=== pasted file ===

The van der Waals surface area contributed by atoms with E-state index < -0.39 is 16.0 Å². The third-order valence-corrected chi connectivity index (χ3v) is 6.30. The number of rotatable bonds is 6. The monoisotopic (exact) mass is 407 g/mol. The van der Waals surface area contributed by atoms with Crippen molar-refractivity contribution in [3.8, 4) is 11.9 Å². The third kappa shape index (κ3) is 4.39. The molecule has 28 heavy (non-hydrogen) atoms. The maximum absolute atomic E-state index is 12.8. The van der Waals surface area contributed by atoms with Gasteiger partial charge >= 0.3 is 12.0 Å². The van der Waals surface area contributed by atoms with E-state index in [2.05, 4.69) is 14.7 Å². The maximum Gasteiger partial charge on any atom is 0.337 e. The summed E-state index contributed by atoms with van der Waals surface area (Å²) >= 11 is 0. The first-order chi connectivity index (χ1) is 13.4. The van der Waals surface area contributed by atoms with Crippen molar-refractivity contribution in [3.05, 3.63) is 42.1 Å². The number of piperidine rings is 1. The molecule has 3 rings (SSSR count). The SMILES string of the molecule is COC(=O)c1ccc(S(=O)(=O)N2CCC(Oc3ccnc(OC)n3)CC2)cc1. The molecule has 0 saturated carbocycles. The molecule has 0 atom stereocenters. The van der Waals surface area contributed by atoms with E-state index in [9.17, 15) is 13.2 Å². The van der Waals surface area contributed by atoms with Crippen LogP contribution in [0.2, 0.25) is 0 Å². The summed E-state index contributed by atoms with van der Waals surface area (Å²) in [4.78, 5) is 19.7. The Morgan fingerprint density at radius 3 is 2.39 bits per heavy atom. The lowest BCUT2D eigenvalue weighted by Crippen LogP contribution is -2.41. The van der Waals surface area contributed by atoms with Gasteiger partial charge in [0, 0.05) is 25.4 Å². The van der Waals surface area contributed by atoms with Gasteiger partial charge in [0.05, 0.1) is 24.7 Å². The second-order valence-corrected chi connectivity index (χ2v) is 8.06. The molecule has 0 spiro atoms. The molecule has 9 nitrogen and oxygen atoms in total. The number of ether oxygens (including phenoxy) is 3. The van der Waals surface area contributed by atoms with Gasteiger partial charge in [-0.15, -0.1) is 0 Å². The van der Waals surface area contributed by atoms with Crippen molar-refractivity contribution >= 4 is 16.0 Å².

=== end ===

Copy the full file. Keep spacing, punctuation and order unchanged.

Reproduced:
The van der Waals surface area contributed by atoms with E-state index < -0.39 is 16.0 Å². The third-order valence-corrected chi connectivity index (χ3v) is 6.30. The number of rotatable bonds is 6. The monoisotopic (exact) mass is 407 g/mol. The van der Waals surface area contributed by atoms with Crippen molar-refractivity contribution in [3.8, 4) is 11.9 Å². The third kappa shape index (κ3) is 4.39. The molecule has 28 heavy (non-hydrogen) atoms. The maximum absolute atomic E-state index is 12.8. The van der Waals surface area contributed by atoms with Gasteiger partial charge >= 0.3 is 12.0 Å². The van der Waals surface area contributed by atoms with E-state index in [2.05, 4.69) is 14.7 Å². The maximum Gasteiger partial charge on any atom is 0.337 e. The summed E-state index contributed by atoms with van der Waals surface area (Å²) >= 11 is 0. The first-order chi connectivity index (χ1) is 13.4. The van der Waals surface area contributed by atoms with Crippen molar-refractivity contribution in [3.05, 3.63) is 42.1 Å². The number of piperidine rings is 1. The molecule has 3 rings (SSSR count). The SMILES string of the molecule is COC(=O)c1ccc(S(=O)(=O)N2CCC(Oc3ccnc(OC)n3)CC2)cc1. The molecule has 0 saturated carbocycles. The molecule has 0 atom stereocenters. The van der Waals surface area contributed by atoms with E-state index in [9.17, 15) is 13.2 Å². The van der Waals surface area contributed by atoms with Crippen LogP contribution in [0.2, 0.25) is 0 Å². The summed E-state index contributed by atoms with van der Waals surface area (Å²) in [4.78, 5) is 19.7. The Morgan fingerprint density at radius 3 is 2.39 bits per heavy atom. The lowest BCUT2D eigenvalue weighted by Crippen LogP contribution is -2.41. The van der Waals surface area contributed by atoms with Gasteiger partial charge in [0, 0.05) is 25.4 Å². The van der Waals surface area contributed by atoms with Gasteiger partial charge in [0.05, 0.1) is 24.7 Å². The second-order valence-corrected chi connectivity index (χ2v) is 8.06. The molecule has 0 spiro atoms. The molecule has 9 nitrogen and oxygen atoms in total. The number of ether oxygens (including phenoxy) is 3. The van der Waals surface area contributed by atoms with Gasteiger partial charge in [-0.15, -0.1) is 0 Å². The van der Waals surface area contributed by atoms with Crippen molar-refractivity contribution >= 4 is 16.0 Å².